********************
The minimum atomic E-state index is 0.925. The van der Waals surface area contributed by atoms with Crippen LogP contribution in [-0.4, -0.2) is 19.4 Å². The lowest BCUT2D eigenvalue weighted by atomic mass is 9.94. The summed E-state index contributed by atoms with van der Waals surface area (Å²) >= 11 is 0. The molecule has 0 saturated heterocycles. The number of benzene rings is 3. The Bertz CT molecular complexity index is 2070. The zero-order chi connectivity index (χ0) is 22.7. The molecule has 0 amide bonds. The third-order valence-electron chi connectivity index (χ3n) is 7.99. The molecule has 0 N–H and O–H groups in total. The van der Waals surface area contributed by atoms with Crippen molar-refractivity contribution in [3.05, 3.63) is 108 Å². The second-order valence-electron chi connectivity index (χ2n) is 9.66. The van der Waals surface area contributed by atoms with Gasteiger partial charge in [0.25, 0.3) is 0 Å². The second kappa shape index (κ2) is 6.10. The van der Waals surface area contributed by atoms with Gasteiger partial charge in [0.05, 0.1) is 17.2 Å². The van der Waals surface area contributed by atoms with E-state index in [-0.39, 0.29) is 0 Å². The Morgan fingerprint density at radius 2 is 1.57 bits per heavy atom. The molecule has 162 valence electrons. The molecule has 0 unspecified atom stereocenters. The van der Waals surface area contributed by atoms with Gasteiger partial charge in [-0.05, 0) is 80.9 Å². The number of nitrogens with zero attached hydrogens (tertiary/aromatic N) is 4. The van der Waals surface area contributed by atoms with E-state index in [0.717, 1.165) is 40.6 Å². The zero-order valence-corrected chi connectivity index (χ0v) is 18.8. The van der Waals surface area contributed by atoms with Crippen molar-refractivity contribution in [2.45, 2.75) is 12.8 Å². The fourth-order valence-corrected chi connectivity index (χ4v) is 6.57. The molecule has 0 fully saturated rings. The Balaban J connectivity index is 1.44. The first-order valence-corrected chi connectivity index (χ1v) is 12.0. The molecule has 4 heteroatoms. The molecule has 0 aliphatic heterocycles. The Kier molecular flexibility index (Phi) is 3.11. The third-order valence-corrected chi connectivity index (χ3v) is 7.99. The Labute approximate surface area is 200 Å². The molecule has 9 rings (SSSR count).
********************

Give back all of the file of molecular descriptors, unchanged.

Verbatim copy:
The minimum atomic E-state index is 0.925. The van der Waals surface area contributed by atoms with Crippen LogP contribution in [-0.4, -0.2) is 19.4 Å². The lowest BCUT2D eigenvalue weighted by atomic mass is 9.94. The summed E-state index contributed by atoms with van der Waals surface area (Å²) >= 11 is 0. The molecule has 0 saturated heterocycles. The number of benzene rings is 3. The Bertz CT molecular complexity index is 2070. The zero-order chi connectivity index (χ0) is 22.7. The molecule has 0 amide bonds. The third-order valence-electron chi connectivity index (χ3n) is 7.99. The molecule has 0 N–H and O–H groups in total. The van der Waals surface area contributed by atoms with Crippen molar-refractivity contribution in [3.05, 3.63) is 108 Å². The second-order valence-electron chi connectivity index (χ2n) is 9.66. The van der Waals surface area contributed by atoms with Gasteiger partial charge in [0.25, 0.3) is 0 Å². The second kappa shape index (κ2) is 6.10. The van der Waals surface area contributed by atoms with Gasteiger partial charge in [0.05, 0.1) is 17.2 Å². The van der Waals surface area contributed by atoms with E-state index in [-0.39, 0.29) is 0 Å². The Morgan fingerprint density at radius 2 is 1.57 bits per heavy atom. The molecule has 162 valence electrons. The molecule has 0 unspecified atom stereocenters. The van der Waals surface area contributed by atoms with Gasteiger partial charge in [-0.05, 0) is 80.9 Å². The number of nitrogens with zero attached hydrogens (tertiary/aromatic N) is 4. The van der Waals surface area contributed by atoms with E-state index in [0.717, 1.165) is 40.6 Å². The zero-order valence-corrected chi connectivity index (χ0v) is 18.8. The van der Waals surface area contributed by atoms with Crippen molar-refractivity contribution in [2.45, 2.75) is 12.8 Å². The fourth-order valence-corrected chi connectivity index (χ4v) is 6.57. The molecule has 0 fully saturated rings. The Balaban J connectivity index is 1.44. The first-order valence-corrected chi connectivity index (χ1v) is 12.0. The molecule has 4 heteroatoms. The molecule has 0 aliphatic heterocycles. The Kier molecular flexibility index (Phi) is 3.11. The third-order valence-corrected chi connectivity index (χ3v) is 7.99. The Labute approximate surface area is 200 Å². The molecule has 9 rings (SSSR count).